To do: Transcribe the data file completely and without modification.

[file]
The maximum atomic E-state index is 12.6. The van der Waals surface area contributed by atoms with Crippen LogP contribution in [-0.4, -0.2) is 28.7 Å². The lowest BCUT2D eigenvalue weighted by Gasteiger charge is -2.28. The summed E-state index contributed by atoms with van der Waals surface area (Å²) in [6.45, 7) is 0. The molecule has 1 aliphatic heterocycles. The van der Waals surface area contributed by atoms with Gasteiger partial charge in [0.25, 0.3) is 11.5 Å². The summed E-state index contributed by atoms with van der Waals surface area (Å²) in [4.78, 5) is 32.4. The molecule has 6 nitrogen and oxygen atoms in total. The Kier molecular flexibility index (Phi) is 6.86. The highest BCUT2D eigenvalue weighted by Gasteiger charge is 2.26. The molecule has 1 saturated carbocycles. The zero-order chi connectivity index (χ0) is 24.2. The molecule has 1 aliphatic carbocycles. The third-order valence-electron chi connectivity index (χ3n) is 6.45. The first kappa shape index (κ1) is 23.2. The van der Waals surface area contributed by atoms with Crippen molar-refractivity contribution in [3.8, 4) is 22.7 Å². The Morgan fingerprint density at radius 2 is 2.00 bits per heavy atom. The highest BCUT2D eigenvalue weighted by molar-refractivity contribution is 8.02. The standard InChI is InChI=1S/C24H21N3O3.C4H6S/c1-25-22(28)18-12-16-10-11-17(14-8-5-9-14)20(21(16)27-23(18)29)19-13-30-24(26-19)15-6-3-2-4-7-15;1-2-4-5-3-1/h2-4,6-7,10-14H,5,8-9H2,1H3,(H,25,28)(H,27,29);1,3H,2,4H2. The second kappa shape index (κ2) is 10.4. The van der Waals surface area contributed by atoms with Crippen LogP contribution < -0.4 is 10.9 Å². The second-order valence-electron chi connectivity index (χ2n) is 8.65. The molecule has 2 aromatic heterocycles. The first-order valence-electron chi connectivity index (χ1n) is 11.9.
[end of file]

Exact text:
The maximum atomic E-state index is 12.6. The van der Waals surface area contributed by atoms with Crippen LogP contribution in [-0.4, -0.2) is 28.7 Å². The lowest BCUT2D eigenvalue weighted by Gasteiger charge is -2.28. The summed E-state index contributed by atoms with van der Waals surface area (Å²) in [6.45, 7) is 0. The molecule has 1 aliphatic heterocycles. The van der Waals surface area contributed by atoms with Gasteiger partial charge in [0.25, 0.3) is 11.5 Å². The summed E-state index contributed by atoms with van der Waals surface area (Å²) in [4.78, 5) is 32.4. The molecule has 6 nitrogen and oxygen atoms in total. The Kier molecular flexibility index (Phi) is 6.86. The highest BCUT2D eigenvalue weighted by Gasteiger charge is 2.26. The molecule has 1 saturated carbocycles. The zero-order chi connectivity index (χ0) is 24.2. The molecule has 1 aliphatic carbocycles. The third-order valence-electron chi connectivity index (χ3n) is 6.45. The first kappa shape index (κ1) is 23.2. The van der Waals surface area contributed by atoms with Crippen molar-refractivity contribution in [3.8, 4) is 22.7 Å². The Morgan fingerprint density at radius 2 is 2.00 bits per heavy atom. The highest BCUT2D eigenvalue weighted by molar-refractivity contribution is 8.02. The standard InChI is InChI=1S/C24H21N3O3.C4H6S/c1-25-22(28)18-12-16-10-11-17(14-8-5-9-14)20(21(16)27-23(18)29)19-13-30-24(26-19)15-6-3-2-4-7-15;1-2-4-5-3-1/h2-4,6-7,10-14H,5,8-9H2,1H3,(H,25,28)(H,27,29);1,3H,2,4H2. The second kappa shape index (κ2) is 10.4. The van der Waals surface area contributed by atoms with Crippen LogP contribution < -0.4 is 10.9 Å². The second-order valence-electron chi connectivity index (χ2n) is 8.65. The molecule has 2 aromatic heterocycles. The first-order valence-electron chi connectivity index (χ1n) is 11.9.